• Working Together to Safeguard Children should be amended to set expectations on multi-agency capabilities for child protection (further recommendations on multi-agency working are set out in Chapter Eight)
  • Ensuring multi-disciplinary responses to extra familial harms and establishing partnership responses to extra-familial harm as a priority area for learning.
  • Introducing a “Child Community Safety Plan”, with the same legal underpinning as a child protection plan, to clarify where primary harm is not attributable to families.
  • Government should integrate funding aimed at preventing individual harms into a single local response to extra familial harms, including enabling areas to integrate their Violence Reduction Unit funding and infrastructure into their local response to extra familial harms.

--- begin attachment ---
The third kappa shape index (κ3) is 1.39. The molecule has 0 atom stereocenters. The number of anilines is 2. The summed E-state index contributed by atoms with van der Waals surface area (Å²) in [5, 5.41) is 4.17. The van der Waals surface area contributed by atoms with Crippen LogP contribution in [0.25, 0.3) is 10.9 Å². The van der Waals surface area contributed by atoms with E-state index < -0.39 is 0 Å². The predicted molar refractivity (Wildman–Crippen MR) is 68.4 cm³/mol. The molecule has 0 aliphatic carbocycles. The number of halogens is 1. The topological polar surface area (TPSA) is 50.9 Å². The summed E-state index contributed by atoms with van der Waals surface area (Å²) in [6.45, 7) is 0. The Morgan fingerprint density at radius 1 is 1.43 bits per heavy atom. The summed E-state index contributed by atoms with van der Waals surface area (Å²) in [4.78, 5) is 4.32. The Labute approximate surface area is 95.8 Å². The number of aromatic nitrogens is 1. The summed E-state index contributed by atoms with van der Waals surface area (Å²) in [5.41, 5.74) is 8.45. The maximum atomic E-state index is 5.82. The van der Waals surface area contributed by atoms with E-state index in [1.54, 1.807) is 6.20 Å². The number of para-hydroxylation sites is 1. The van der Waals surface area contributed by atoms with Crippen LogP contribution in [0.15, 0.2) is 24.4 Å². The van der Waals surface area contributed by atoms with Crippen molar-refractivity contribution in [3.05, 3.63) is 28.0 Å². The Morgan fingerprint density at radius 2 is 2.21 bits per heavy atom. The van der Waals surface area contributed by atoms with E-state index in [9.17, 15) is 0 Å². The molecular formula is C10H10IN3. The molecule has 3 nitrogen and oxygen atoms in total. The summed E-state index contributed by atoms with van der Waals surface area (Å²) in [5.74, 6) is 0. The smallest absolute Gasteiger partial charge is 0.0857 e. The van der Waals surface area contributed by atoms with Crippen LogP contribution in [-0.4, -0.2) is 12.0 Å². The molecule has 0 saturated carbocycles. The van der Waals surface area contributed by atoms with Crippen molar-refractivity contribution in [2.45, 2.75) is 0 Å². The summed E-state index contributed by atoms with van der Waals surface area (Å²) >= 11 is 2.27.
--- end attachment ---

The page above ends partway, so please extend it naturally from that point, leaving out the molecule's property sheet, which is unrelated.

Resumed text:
• Subject to a positive evaluation of the pilot to devolve responsibility for the National Referral Mechanism decisions for child victims to local areas, government should roll this out to all areas.
  • Government should implement the recommendations of the Taylor Review to simplify the experiences of children in the youth justice system and as a first step, should roll out the flexibility to all local authorities to integrate AssetPlus Assessments with children in need assessments.
  • The Government should consider calls for mandatory reporting of child sexual abuse ‘with an open mind’.
  • Guidance and legislation on information sharing should be strengthened and clarified, and local safeguarding partners should confirm they have information sharing agreements in place and have audited practice in this area.